Att: TW playtester Mark...

Discussion in 'Racquets' started by marc tressard, Feb 16, 2012.

  1. marc tressard

    marc tressard Rookie

    Joined:
    Feb 20, 2004
    Messages:
    108
    So what are those 5 or so rackets that you say "give me the chuuckle" (those that really are an "extension of the arm"). You mentioned the YoutekIG Prestige Mid.
     
    #1
  2. TW Staff

    TW Staff Administrator

    Joined:
    Jan 21, 2004
    Messages:
    24,113
    Location:
    Tennis-Warehouse.com
    Hi Marc,

    Thanks for the inquiry in regards to which other racquets in our system,
    I qualify as being a veritable "extension of my arm", besides the newer Head IG Prestige Mid.

    Between the new 2012 Wilson BLX six.one 95 (18x20 pattern), the Dunlop4D Aero Gel 200, Wilson BLX Pro Staff Tour 90, both mid/mid-plus IG Prestige's, and the older Volkl Power Bridge 10 mid; I could play tennis for the rest of my middle aged life, and never need any more variety than that. I do stand corrected though, being that I listed six frames.

    The reason I qualified them as such, is that they are all are very
    stable, even on off center contact of the ball, predictable, and worked well
    with a variety of string material and tension configurations. Overall, I
    liked the their qualities from most parts of the court. There are quite a
    few high quality frames out for the 2012 year, and for me, these stand out
    among the rest of them.

    Sincerely,

    Mark Boone, TW
     
    #2
  3. wao

    wao Professional

    Joined:
    Feb 19, 2004
    Messages:
    1,124
    Location:
    Scottsdale, Az
    Mark you mentioned the both mid/mid-plus IG Prestige's and not the Pro version intresting. I found that with the mid and pro but not as much with the MP.
     
    #3
  4. RoughOG

    RoughOG Rookie

    Joined:
    Jan 6, 2011
    Messages:
    148
    Location:
    Where Wilson's QC is amazing.
    Mark you mentioned the 2012 BLX six.one 95, wondering why you didn't mention the previous version. Please tell us the differences you felt in the sticks. :)
     
    #4
  5. BigM

    BigM Rookie

    Joined:
    Jan 12, 2011
    Messages:
    277
    Location:
    Melbourne , Australia
    Great post Mark I really enjoy your in depth well considered responses on racket reviews.


    BigM
     
    #5
  6. TW Staff

    TW Staff Administrator

    Joined:
    Jan 21, 2004
    Messages:
    24,113
    Location:
    Tennis-Warehouse.com
    Thanks for the response,

    In terms of why, or whether I prefer the mid/ mid-plus IG Prestige's over the Pro, I can only answer like this; I play really well with all of them, and used to swing the Pro (Micro Gel version), but I have since preferred the more dense string patterns. I have recently played with a TGK Prestige mid, with an open pattern, and loved it, so I am still somewhat pattern agnostic, so to speak.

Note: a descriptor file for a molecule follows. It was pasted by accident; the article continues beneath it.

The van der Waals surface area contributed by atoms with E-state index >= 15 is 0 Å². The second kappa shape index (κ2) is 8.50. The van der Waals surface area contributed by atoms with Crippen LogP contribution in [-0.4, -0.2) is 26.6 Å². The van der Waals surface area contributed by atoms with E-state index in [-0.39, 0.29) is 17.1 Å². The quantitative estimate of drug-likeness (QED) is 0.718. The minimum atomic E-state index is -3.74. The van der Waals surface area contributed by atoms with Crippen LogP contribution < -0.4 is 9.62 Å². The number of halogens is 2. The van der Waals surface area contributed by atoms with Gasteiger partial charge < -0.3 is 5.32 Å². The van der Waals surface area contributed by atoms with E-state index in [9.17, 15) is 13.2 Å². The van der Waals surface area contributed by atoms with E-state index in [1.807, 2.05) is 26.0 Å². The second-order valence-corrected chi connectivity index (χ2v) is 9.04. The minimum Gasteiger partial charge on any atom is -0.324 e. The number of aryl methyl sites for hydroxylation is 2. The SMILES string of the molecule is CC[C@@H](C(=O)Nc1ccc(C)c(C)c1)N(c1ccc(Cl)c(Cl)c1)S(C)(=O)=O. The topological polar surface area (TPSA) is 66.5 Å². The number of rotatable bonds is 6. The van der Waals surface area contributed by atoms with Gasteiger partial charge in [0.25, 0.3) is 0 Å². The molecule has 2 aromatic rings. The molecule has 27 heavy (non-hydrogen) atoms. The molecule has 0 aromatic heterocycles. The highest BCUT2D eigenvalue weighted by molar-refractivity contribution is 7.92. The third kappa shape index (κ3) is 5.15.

#6
  7. TW Staff

    TW Staff Administrator

    Joined:
    Jan 21, 2004
    Messages:
    24,113
    Location:
    Tennis-Warehouse.com
    Thanks for the reply,

    At the time the previous models of the BLX six.one 95's first arrived, I was playing with open patterns, and slightly larger head sizes (Head YOUTEK Speed Pro). I have since favored a smaller head size, and I also gravitate towards dense string patterns. Once I began playing with 95 square inch heads, or smaller, racquet's like the six.one 95's, opened my eyes to more stable set ups, and actually helped refine how often I make contact in the sweet spot.

    In terms of the differences I feel, between the two models that incorporate basalt into the weave of graphite; I find them to be more alike than not. If I compare either BLX model to the K Factor, or nCode, I can note more of a difference. The K Factor six.one 95's felt stiffer, to the point of it becoming a source of power to the player, and I had less range of choice for string/ tension before the whole set up felt stiff. The flex rating of the K Factor six.one 95 reflected the same thing I felt, as it was close to 70, where the BLX six.one 95's have a more muted feel/ sound.

    Most frame manufacturer's seem to be developing technologies that curb how much vibration that reaches the player, and I would say that Wilson pretty much achieved what they were after with all versions of the BLX six.one's.

    To me the differences between the 2012 six.one 95, and the prior example, is that they are just a bit easier to swing for a wider range of players, with each iteration. The 2012 has an incrementally, more plush feel than the past two versions, and the balance point has shifted to drop the swing weight a bit too.
     
    #7
  8. adso1973

    adso1973 Semi-Pro

    Joined:
    Feb 15, 2007
    Messages:
    536
    Location:
    Buenos Aires, Argentina
    Hey Mark, have you ever tried the Storm family? how would you compare it with the ones you mentioned?

    Thanks!
     
    #8

Share This Page